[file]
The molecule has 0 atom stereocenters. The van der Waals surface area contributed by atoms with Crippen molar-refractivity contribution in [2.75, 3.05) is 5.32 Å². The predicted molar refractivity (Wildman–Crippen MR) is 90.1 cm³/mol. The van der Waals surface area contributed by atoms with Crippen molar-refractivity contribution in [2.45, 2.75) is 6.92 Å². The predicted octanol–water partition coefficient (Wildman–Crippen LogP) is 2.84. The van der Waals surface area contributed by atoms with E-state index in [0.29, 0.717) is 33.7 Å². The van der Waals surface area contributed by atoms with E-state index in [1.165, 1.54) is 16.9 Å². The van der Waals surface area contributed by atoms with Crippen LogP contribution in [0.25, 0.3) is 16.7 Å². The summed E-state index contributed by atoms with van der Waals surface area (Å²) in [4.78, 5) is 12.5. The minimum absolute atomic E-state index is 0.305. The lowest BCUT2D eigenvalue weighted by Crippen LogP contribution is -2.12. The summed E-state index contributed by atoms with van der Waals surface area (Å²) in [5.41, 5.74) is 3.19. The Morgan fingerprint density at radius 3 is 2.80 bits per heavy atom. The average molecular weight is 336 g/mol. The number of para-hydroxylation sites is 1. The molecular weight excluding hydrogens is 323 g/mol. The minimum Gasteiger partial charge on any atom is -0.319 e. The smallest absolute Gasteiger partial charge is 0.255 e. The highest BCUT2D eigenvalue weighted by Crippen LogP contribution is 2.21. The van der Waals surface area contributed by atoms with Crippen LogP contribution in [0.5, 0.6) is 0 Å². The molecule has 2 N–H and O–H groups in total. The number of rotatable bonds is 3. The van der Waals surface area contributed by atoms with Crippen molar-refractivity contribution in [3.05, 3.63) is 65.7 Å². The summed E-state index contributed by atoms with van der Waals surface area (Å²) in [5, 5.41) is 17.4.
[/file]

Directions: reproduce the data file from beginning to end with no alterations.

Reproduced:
The molecule has 0 atom stereocenters. The van der Waals surface area contributed by atoms with Crippen molar-refractivity contribution in [2.75, 3.05) is 5.32 Å². The predicted molar refractivity (Wildman–Crippen MR) is 90.1 cm³/mol. The van der Waals surface area contributed by atoms with Crippen molar-refractivity contribution in [2.45, 2.75) is 6.92 Å². The predicted octanol–water partition coefficient (Wildman–Crippen LogP) is 2.84. The van der Waals surface area contributed by atoms with E-state index in [0.29, 0.717) is 33.7 Å². The van der Waals surface area contributed by atoms with E-state index in [1.165, 1.54) is 16.9 Å². The van der Waals surface area contributed by atoms with Crippen LogP contribution in [0.25, 0.3) is 16.7 Å². The summed E-state index contributed by atoms with van der Waals surface area (Å²) in [4.78, 5) is 12.5. The minimum absolute atomic E-state index is 0.305. The lowest BCUT2D eigenvalue weighted by Crippen LogP contribution is -2.12. The summed E-state index contributed by atoms with van der Waals surface area (Å²) in [5.41, 5.74) is 3.19. The Morgan fingerprint density at radius 3 is 2.80 bits per heavy atom. The average molecular weight is 336 g/mol. The number of para-hydroxylation sites is 1. The molecular weight excluding hydrogens is 323 g/mol. The minimum Gasteiger partial charge on any atom is -0.319 e. The smallest absolute Gasteiger partial charge is 0.255 e. The highest BCUT2D eigenvalue weighted by Crippen LogP contribution is 2.21. The van der Waals surface area contributed by atoms with Crippen LogP contribution in [0.5, 0.6) is 0 Å². The molecule has 2 N–H and O–H groups in total. The number of rotatable bonds is 3. The van der Waals surface area contributed by atoms with Crippen molar-refractivity contribution in [3.05, 3.63) is 65.7 Å². The summed E-state index contributed by atoms with van der Waals surface area (Å²) in [5, 5.41) is 17.4.